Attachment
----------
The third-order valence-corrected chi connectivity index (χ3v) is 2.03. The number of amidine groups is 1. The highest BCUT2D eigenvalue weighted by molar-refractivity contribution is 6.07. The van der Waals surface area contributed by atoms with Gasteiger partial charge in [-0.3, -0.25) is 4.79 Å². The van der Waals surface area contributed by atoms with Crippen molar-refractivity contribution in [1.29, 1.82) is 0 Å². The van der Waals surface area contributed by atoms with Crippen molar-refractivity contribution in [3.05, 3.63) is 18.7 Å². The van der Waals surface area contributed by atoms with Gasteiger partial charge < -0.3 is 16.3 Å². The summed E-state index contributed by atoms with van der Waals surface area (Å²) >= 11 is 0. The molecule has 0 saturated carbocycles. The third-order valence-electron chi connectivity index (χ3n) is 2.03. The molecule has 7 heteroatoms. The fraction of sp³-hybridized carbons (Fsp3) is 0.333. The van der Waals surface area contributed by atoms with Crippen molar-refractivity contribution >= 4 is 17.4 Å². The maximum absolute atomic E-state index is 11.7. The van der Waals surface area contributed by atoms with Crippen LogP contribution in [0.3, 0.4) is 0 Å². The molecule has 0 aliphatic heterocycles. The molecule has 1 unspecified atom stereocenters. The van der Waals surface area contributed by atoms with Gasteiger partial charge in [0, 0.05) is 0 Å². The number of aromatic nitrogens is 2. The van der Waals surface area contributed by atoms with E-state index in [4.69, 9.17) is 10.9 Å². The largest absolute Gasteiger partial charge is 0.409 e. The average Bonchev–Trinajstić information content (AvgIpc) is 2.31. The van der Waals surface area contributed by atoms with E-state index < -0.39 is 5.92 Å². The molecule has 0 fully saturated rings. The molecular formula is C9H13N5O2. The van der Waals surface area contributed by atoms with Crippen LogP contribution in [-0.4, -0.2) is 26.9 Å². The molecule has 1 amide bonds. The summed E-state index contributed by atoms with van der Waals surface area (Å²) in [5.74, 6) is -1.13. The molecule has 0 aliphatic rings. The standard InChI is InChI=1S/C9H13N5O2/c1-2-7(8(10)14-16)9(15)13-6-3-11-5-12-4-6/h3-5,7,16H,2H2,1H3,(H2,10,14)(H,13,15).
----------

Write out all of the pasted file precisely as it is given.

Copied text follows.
The third-order valence-corrected chi connectivity index (χ3v) is 2.03. The number of amidine groups is 1. The highest BCUT2D eigenvalue weighted by molar-refractivity contribution is 6.07. The van der Waals surface area contributed by atoms with Gasteiger partial charge in [-0.3, -0.25) is 4.79 Å². The van der Waals surface area contributed by atoms with Crippen molar-refractivity contribution in [1.29, 1.82) is 0 Å². The van der Waals surface area contributed by atoms with Crippen molar-refractivity contribution in [3.05, 3.63) is 18.7 Å². The van der Waals surface area contributed by atoms with Gasteiger partial charge < -0.3 is 16.3 Å². The summed E-state index contributed by atoms with van der Waals surface area (Å²) >= 11 is 0. The molecule has 0 saturated carbocycles. The third-order valence-electron chi connectivity index (χ3n) is 2.03. The molecule has 7 heteroatoms. The fraction of sp³-hybridized carbons (Fsp3) is 0.333. The van der Waals surface area contributed by atoms with Crippen molar-refractivity contribution >= 4 is 17.4 Å². The maximum absolute atomic E-state index is 11.7. The van der Waals surface area contributed by atoms with Crippen LogP contribution in [0.3, 0.4) is 0 Å². The molecule has 0 aliphatic heterocycles. The molecule has 1 unspecified atom stereocenters. The van der Waals surface area contributed by atoms with Gasteiger partial charge in [0, 0.05) is 0 Å². The number of aromatic nitrogens is 2. The van der Waals surface area contributed by atoms with E-state index in [4.69, 9.17) is 10.9 Å². The largest absolute Gasteiger partial charge is 0.409 e. The average Bonchev–Trinajstić information content (AvgIpc) is 2.31. The van der Waals surface area contributed by atoms with E-state index < -0.39 is 5.92 Å². The molecule has 0 fully saturated rings. The molecular formula is C9H13N5O2. The van der Waals surface area contributed by atoms with Crippen LogP contribution in [-0.4, -0.2) is 26.9 Å². The molecule has 1 amide bonds. The summed E-state index contributed by atoms with van der Waals surface area (Å²) in [5.74, 6) is -1.13. The molecule has 0 aliphatic rings. The standard InChI is InChI=1S/C9H13N5O2/c1-2-7(8(10)14-16)9(15)13-6-3-11-5-12-4-6/h3-5,7,16H,2H2,1H3,(H2,10,14)(H,13,15).